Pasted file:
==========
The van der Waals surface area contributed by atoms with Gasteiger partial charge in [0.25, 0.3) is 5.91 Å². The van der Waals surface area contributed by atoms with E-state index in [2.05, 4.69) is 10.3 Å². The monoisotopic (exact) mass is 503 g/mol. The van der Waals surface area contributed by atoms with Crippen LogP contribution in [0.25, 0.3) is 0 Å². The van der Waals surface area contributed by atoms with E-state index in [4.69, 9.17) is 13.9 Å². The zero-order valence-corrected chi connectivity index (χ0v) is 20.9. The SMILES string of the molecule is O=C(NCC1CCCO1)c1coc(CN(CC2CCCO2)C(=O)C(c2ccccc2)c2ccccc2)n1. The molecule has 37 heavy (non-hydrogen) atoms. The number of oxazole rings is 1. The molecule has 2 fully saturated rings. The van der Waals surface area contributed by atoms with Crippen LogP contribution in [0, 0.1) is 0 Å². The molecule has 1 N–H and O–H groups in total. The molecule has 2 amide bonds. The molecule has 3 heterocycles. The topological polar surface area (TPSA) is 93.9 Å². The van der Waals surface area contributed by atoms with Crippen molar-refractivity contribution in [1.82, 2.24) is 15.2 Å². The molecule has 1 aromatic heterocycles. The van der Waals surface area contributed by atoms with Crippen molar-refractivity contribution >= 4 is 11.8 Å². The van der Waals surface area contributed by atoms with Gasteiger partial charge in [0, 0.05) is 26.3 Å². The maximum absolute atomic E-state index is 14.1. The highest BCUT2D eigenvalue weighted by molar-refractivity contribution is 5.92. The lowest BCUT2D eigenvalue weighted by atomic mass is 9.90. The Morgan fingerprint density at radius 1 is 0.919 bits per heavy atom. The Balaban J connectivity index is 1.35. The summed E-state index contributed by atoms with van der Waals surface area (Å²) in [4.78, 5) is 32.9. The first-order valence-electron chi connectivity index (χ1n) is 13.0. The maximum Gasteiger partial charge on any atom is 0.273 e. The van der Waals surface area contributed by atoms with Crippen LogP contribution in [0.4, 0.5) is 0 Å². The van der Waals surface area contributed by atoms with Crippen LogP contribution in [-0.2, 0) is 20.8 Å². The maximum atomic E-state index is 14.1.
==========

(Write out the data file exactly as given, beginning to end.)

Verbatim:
The van der Waals surface area contributed by atoms with Gasteiger partial charge in [0.25, 0.3) is 5.91 Å². The van der Waals surface area contributed by atoms with E-state index in [2.05, 4.69) is 10.3 Å². The monoisotopic (exact) mass is 503 g/mol. The van der Waals surface area contributed by atoms with Crippen LogP contribution in [0.25, 0.3) is 0 Å². The van der Waals surface area contributed by atoms with E-state index in [4.69, 9.17) is 13.9 Å². The zero-order valence-corrected chi connectivity index (χ0v) is 20.9. The SMILES string of the molecule is O=C(NCC1CCCO1)c1coc(CN(CC2CCCO2)C(=O)C(c2ccccc2)c2ccccc2)n1. The molecule has 37 heavy (non-hydrogen) atoms. The number of oxazole rings is 1. The molecule has 2 fully saturated rings. The van der Waals surface area contributed by atoms with Crippen LogP contribution in [0, 0.1) is 0 Å². The molecule has 1 N–H and O–H groups in total. The molecule has 2 amide bonds. The molecule has 3 heterocycles. The topological polar surface area (TPSA) is 93.9 Å². The van der Waals surface area contributed by atoms with Crippen molar-refractivity contribution in [1.82, 2.24) is 15.2 Å². The molecule has 1 aromatic heterocycles. The van der Waals surface area contributed by atoms with Crippen molar-refractivity contribution >= 4 is 11.8 Å². The van der Waals surface area contributed by atoms with Gasteiger partial charge in [0, 0.05) is 26.3 Å². The maximum absolute atomic E-state index is 14.1. The highest BCUT2D eigenvalue weighted by molar-refractivity contribution is 5.92. The lowest BCUT2D eigenvalue weighted by atomic mass is 9.90. The Morgan fingerprint density at radius 1 is 0.919 bits per heavy atom. The Balaban J connectivity index is 1.35. The summed E-state index contributed by atoms with van der Waals surface area (Å²) in [4.78, 5) is 32.9. The first-order valence-electron chi connectivity index (χ1n) is 13.0. The maximum Gasteiger partial charge on any atom is 0.273 e. The van der Waals surface area contributed by atoms with Crippen LogP contribution in [0.4, 0.5) is 0 Å². The van der Waals surface area contributed by atoms with Crippen LogP contribution in [-0.2, 0) is 20.8 Å². The maximum atomic E-state index is 14.1.